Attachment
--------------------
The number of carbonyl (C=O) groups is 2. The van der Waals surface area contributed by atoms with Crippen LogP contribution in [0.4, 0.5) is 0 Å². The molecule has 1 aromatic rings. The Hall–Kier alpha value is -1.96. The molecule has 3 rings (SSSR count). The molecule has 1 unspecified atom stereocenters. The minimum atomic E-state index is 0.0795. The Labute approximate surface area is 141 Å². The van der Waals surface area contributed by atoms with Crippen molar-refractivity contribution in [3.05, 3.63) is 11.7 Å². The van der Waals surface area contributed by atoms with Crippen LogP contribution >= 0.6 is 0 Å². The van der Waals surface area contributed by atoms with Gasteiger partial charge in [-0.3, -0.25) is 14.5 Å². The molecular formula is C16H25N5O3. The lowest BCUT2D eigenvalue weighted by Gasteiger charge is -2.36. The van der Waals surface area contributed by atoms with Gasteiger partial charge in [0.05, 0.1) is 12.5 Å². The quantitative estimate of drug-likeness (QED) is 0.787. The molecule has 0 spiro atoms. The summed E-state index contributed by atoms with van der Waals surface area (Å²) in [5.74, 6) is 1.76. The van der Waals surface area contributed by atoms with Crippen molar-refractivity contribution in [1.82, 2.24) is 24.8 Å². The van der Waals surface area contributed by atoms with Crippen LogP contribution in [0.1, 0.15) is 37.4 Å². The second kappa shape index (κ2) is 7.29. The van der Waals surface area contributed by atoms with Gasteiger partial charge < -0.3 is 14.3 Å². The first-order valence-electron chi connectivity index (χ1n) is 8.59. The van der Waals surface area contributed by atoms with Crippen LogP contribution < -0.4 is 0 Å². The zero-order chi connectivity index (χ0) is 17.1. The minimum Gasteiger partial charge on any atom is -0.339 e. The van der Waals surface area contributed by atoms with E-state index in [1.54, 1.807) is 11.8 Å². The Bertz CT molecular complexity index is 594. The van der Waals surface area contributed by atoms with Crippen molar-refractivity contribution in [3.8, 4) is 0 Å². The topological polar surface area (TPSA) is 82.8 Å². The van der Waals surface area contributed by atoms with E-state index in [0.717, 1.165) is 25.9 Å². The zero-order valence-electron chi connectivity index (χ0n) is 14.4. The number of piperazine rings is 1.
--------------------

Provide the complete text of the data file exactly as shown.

The number of carbonyl (C=O) groups is 2. The van der Waals surface area contributed by atoms with Crippen LogP contribution in [0.4, 0.5) is 0 Å². The molecule has 1 aromatic rings. The Hall–Kier alpha value is -1.96. The molecule has 3 rings (SSSR count). The molecule has 1 unspecified atom stereocenters. The minimum atomic E-state index is 0.0795. The Labute approximate surface area is 141 Å². The van der Waals surface area contributed by atoms with Crippen molar-refractivity contribution in [3.05, 3.63) is 11.7 Å². The van der Waals surface area contributed by atoms with Crippen LogP contribution >= 0.6 is 0 Å². The van der Waals surface area contributed by atoms with Gasteiger partial charge in [-0.3, -0.25) is 14.5 Å². The molecular formula is C16H25N5O3. The lowest BCUT2D eigenvalue weighted by Gasteiger charge is -2.36. The van der Waals surface area contributed by atoms with Gasteiger partial charge in [0.05, 0.1) is 12.5 Å². The quantitative estimate of drug-likeness (QED) is 0.787. The molecule has 0 spiro atoms. The summed E-state index contributed by atoms with van der Waals surface area (Å²) in [5.74, 6) is 1.76. The van der Waals surface area contributed by atoms with Crippen molar-refractivity contribution in [1.82, 2.24) is 24.8 Å². The van der Waals surface area contributed by atoms with Crippen LogP contribution in [0.1, 0.15) is 37.4 Å². The second kappa shape index (κ2) is 7.29. The van der Waals surface area contributed by atoms with Gasteiger partial charge < -0.3 is 14.3 Å². The first-order valence-electron chi connectivity index (χ1n) is 8.59. The van der Waals surface area contributed by atoms with Crippen LogP contribution < -0.4 is 0 Å². The zero-order chi connectivity index (χ0) is 17.1. The minimum Gasteiger partial charge on any atom is -0.339 e. The van der Waals surface area contributed by atoms with E-state index in [1.54, 1.807) is 11.8 Å². The Bertz CT molecular complexity index is 594. The van der Waals surface area contributed by atoms with Crippen molar-refractivity contribution in [3.8, 4) is 0 Å². The topological polar surface area (TPSA) is 82.8 Å². The van der Waals surface area contributed by atoms with E-state index in [0.717, 1.165) is 25.9 Å². The zero-order valence-electron chi connectivity index (χ0n) is 14.4. The number of piperazine rings is 1.